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The number of high rise buildings being audited for fire safety has seen a 12% drop over the last year.
According to figures released by the Home Office, 3,097 blocks of four storeys or above were examined by fire authorities in 2016/17.
That is more than 400 fewer than in 2015/16, when 3,534 were assessed for fire safety, reports Inside Housing.
“Over the past 10 years the total number of fire incidents in England has more than halved and while fire-related deaths can fluctuate between years, they have undergone a long-term downward trend,” a Home Office spokesperson told Inside Housing.
“This government will always make sure that fire services have the resources they need to do their important work, but it is the responsibility of each fire and rescue authority to manage its resources across prevention, protection and operational response to meet local risk.”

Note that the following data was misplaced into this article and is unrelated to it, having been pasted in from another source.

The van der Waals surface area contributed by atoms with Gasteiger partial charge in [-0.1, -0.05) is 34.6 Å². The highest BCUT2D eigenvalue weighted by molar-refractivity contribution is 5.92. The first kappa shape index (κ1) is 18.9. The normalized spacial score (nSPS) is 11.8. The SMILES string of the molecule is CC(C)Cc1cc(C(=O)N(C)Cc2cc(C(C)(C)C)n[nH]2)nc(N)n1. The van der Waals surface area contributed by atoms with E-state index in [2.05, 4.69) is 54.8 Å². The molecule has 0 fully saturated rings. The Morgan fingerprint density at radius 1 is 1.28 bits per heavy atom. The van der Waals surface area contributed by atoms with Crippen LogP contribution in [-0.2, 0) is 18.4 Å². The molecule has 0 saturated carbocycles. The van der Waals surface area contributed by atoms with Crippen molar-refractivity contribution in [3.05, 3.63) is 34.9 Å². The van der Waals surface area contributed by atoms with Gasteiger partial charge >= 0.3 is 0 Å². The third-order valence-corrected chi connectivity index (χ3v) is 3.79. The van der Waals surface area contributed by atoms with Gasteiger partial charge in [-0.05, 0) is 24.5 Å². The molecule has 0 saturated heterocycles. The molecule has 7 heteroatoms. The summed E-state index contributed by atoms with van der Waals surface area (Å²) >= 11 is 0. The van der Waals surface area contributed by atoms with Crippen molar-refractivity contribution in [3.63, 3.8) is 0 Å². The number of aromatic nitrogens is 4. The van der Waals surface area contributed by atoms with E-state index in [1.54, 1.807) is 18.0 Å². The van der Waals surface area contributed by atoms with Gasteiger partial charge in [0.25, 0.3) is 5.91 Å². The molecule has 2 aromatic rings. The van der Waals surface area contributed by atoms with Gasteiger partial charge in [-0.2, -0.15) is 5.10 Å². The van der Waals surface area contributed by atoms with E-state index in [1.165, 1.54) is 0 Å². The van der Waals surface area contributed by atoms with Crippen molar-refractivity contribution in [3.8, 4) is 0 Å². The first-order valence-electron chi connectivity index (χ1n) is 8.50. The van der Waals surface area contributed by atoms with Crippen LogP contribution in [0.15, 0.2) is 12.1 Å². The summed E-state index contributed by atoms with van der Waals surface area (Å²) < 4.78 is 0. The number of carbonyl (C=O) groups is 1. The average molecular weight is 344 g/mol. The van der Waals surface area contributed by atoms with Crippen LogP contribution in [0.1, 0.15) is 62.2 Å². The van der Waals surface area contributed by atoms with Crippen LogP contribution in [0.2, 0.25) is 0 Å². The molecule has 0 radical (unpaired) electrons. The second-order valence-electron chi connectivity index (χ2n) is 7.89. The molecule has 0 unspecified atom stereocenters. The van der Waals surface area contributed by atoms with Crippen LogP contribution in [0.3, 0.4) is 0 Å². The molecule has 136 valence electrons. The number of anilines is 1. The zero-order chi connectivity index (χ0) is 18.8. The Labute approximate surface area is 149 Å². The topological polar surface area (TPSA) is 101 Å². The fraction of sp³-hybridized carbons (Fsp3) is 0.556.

The figures also showed a 4% cut in the number of firefighters in England, down by 1,346 and a 10% decrease in the number of fire and rescue support staff, from 7,952 to 7,132.
Fire safety audits of all buildings fell by 14% to 54,247.
Of the blocks of flats audited in 2016/17, 78% were considered satisfactory by fire authorities, while 22%, or 666, were unsatisfactory. Of all buildings audited, 68% were deemed satisfactory.
Among 1,140 audits of houses in multiple occupation, more buildings were found to be unsatisfactory than satisfactory – with 583 failing to meet the grade.
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